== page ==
It’s the age-old question: how many calories do I burn a day? While the concept of burning calories may seem rather straightforward, it’s actually quite complex with many factors contributing to its ambiguity.
What is a Calorie?
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To figure out how many calories you burn a day, it may be useful to first determine a good definition of a “calorie.” A calorie is simply a measure of energy. Different foods have different measures (or units) of energy they provide. For example, a cup of skim milk contains about 90 calories, whereas 2 tablespoons of peanut butter contain around 188 calories. In fact, macronutrients (particles that make up the foods and drinks you consume) each have their own caloric values:
- Carbohydrates = 4 calories per gram
- Fats = 9 calories per gram
- Proteins = 4 calories per gram
- Alcohol = 7 calories per gram
But, it’s not quite that simple. Calories are only part of the equation. You see, foods actually require energy to burn and digest them. For example, celery is very high in roughage/fiber and requires more calories to digest it than most other options.
For those of you with a bit of an obsessive-compulsive streak, such an inexact science can be maddening. The best you can do is estimate the number of calories in your foods and see how your body and weight respond over time.
You can look up the nutrient values of foods easily with online databases like MyNetDiary, My Fitness Pal, Calorie King, nutritional labels, or just use your preferred search engine to find the food’s caloric value.
How Many Calories Do I Burn a Day?
Once you have the calorie conundrum figured out, the next thing is to determine what you need each day to maintain your weight, lose weight, or gain weight, depending on your goals, and that comes down to how many calories you burn a day. Here, too, as with calorie calculations, this is going to be an “it depends” type of situation.
Scientists refer to “calories burned per pay” as your TDEE, or “total daily energy expenditure.” The number of calories everyone burns is different, and even the way you burn calories varies. How many calories you burn will depend on several factors, including:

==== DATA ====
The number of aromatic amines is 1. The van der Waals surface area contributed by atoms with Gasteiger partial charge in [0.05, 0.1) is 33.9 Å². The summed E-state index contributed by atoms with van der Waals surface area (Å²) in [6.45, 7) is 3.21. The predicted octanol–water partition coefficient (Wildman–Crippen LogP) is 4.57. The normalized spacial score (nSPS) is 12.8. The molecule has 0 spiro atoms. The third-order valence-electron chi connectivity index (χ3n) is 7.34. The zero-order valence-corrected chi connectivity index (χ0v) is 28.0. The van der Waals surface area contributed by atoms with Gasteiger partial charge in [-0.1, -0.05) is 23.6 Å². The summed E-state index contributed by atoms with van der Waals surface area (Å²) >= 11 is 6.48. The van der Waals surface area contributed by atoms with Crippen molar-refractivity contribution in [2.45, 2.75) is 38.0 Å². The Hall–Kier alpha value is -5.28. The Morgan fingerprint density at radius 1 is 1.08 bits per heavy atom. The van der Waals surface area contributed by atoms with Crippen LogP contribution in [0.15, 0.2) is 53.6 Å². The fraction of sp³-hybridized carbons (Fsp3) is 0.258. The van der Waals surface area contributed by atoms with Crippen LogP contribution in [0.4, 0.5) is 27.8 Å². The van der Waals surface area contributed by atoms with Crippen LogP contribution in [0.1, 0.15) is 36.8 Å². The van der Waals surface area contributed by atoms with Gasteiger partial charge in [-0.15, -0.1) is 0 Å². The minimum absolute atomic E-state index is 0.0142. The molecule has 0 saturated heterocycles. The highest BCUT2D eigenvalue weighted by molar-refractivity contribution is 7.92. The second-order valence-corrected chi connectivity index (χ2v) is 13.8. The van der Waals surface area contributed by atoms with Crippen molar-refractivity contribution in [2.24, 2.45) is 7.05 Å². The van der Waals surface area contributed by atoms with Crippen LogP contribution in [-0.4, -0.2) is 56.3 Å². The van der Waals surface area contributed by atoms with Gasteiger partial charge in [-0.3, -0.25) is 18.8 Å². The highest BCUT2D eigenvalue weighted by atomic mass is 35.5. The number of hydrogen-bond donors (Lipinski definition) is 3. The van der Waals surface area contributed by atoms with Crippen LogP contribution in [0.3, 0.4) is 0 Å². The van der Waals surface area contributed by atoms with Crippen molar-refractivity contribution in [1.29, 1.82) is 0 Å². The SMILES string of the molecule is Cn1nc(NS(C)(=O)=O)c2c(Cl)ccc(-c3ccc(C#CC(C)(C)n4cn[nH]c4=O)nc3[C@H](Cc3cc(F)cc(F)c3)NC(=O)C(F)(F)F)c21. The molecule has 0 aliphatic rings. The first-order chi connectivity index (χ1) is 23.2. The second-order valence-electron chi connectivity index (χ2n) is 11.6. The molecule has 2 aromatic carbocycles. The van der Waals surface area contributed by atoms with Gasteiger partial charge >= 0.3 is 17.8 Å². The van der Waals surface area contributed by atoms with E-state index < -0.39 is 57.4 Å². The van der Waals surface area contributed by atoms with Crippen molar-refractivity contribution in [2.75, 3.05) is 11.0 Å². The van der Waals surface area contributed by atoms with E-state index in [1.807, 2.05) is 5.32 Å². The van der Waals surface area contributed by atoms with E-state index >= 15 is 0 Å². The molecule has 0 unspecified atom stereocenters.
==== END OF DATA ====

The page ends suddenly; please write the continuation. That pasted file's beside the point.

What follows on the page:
- Current weight
- Levels of activity
And there’s more. Not only do your calorie-burning calculations depend on the above, but you also need to factor in some other interesting things that also determine overall calorie burning like:
Resting Metabolic Rate (RMR)—also called REE for resting energy expenditure—is the amount of energy your body uses while at rest. This is also sometimes called your BMR for basal metabolic rate, meaning the number of calories required to keep your basic systems operating. All three of these abbreviations are pretty much talking about the same thing: how many calories you are burning when you’re not doing anything extra.
Non-Exercise Activity Thermogenesis (NEAT)—this calorie-burning activity derives not from exercise but from excess movement throughout the day. Things like shivering, tapping your foot, walking around your house, going up and down stairs, raking leaves… any movement that is not formally exercise is non-exercise activity. These calories add up in a big way and count toward the daily calories you burn.
Thermic Effect of Food—as with the celery mentioned earlier, food requires energy to process and digest. In fact, even chewing your food burns calories, and as you can imagine, digestion itself will burn even more calories. And, did you know that some foods require more energy to digest than others? It’s true. For example, protein causes a greater energy expenditure than other foods when you eat it. And fiber also harnesses extra calorie expenditure when eaten.
Exercise-Induced Calorie Burn—last but certainly not least are the calories burned by exercise. This type of calorie burn will also be greater or less based on your weight because the larger you are, the more calories it will take to move your body through space. Body composition also greatly affects how many calories you burn in a day. More muscle equals a greater calorie burn at rest (because muscle requires calories to exist), and thus, a more muscular person will burn more calories than a person who weighs the same amount but has more body fat.
How to Put It All Together
So, to find out, “how many calories do I burn in a day,” you’ll probably want to use an online calorie calculator.
Check out the Dietary Guidelines for Americans for a guide on how to get started when setting up your diet plan. Once you figure out your daily caloric needs, you can break those out into macronutrients per day:
- Carbohydrates—many diets recommend about 45% to 65% of your total calories
- Fats—include approximately 20% to 30% in your diet
- Protein—make sure to get at least 10% of your calories from protein and up to 35% (or more if you’re an athlete).
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Next, figure out how many calories you burn in a day by adding all your RMR, NEAT, and exercise calories together. Again, refer to online sources to determine the caloric cost of various exercises and activities. There are many sites, apps, and even smartwatches where you can see the approximate number of calories you burn when doing various activities.
Lastly, and this is VERY important to keep top of mind: results are not immediate! It can take several days to weeks or more before you notice any difference from changing your diet and exercise habits. What you eat takes time to be digested and processed by your body, but it will eventually show up. The same goes for exercise. Building muscle, losing fat, and improving your cardiovascular system take time. So, keep going and make small adjustments along the way.